And Bronner swears he’ll give all his cannabis profits to charity.

“Our profits go toward helping the small family farmer ecosystem that’s under threat from big corporate industrial grows,” he says. “Chemical-intensive grows are replacing small family farms.

“We deal in coconut, olive, palm, and mint oils in our soap business,” he adds. “But it’s the same story in every commodity, big corporate industrial plantations coming in and are decimating rural economies and communities in this really horrible, environmentally destructive way.”

David Bronner thinks he can revolutionize cannabis just like his grandfather revolutionized soap.

Courtesy of Brother David’s

“Doctor” Emanuel Heilbronner was not a doctor when he left pre-Nazi Germany. He simply conferred the title on himself. Some might have called him a “mystic,” while others might have used the word “kook.”

“He was a German and Jewish soapmaker, third-generation,” Bronner tells us, noting the Heilbronner family was the largest soapmaker in Germany. “But my granddad was pretty intense politically, an activist who was constantly clashing with his dad and uncles. He was a Zionist, but his dad didn’t want him mixing politics and soap.”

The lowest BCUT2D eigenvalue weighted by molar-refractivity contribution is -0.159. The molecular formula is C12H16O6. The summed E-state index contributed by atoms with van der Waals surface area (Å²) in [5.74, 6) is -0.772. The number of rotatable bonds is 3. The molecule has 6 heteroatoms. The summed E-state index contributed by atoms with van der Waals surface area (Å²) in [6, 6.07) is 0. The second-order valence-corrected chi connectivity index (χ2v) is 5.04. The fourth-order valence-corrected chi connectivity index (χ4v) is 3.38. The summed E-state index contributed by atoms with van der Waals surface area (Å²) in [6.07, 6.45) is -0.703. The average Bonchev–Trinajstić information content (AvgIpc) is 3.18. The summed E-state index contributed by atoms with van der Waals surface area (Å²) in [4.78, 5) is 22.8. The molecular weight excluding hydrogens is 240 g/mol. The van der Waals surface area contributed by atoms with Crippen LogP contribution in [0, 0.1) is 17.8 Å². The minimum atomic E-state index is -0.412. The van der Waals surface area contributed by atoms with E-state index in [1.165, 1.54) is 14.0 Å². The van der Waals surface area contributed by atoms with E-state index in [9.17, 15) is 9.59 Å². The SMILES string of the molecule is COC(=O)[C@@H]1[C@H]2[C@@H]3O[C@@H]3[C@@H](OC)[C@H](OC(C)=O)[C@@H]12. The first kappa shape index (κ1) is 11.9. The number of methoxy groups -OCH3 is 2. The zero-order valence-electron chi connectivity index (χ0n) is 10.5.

Dropping the ‘Heil’ from his last name because of the Nazi association, the original Dr. Bronner immigrated to the U.S. in 1929.

“His parents, like a lot of bourgeois Jews, stayed until it was too late,” Bronner says. “They thought they were going to ride out the madness.” (The parents were executed in 1942.)

The tragedy gave birth to Dr. Bronner’s “All-One-God-Faith” that is still detailed on his soap bottle labels today, in Frank Chu-style rhetoric and presentation. And the man remained genuinely passionate about his plant-based, biodegradable soaps, which caught on nationally in the 1960s.

“When the counterculture blew up, and a generation rose up to reject the way business as usual was destroying the planet, that’s when my granddad’s soap became the soap of the counterculture,” Bronner explains. “We spread from there to every health-food store in America.”

The label’s insanely tiny font and illogical layout stayed intact because Dr. Bronner didn’t realize how terrible they looked.

“My granddad went blind over the course of the ’60s and ’70s,” he remembers. “He didn’t know just how busy the labels were getting as he put more and more of his ‘full truth’ on the label. The labels became harder and harder to read.”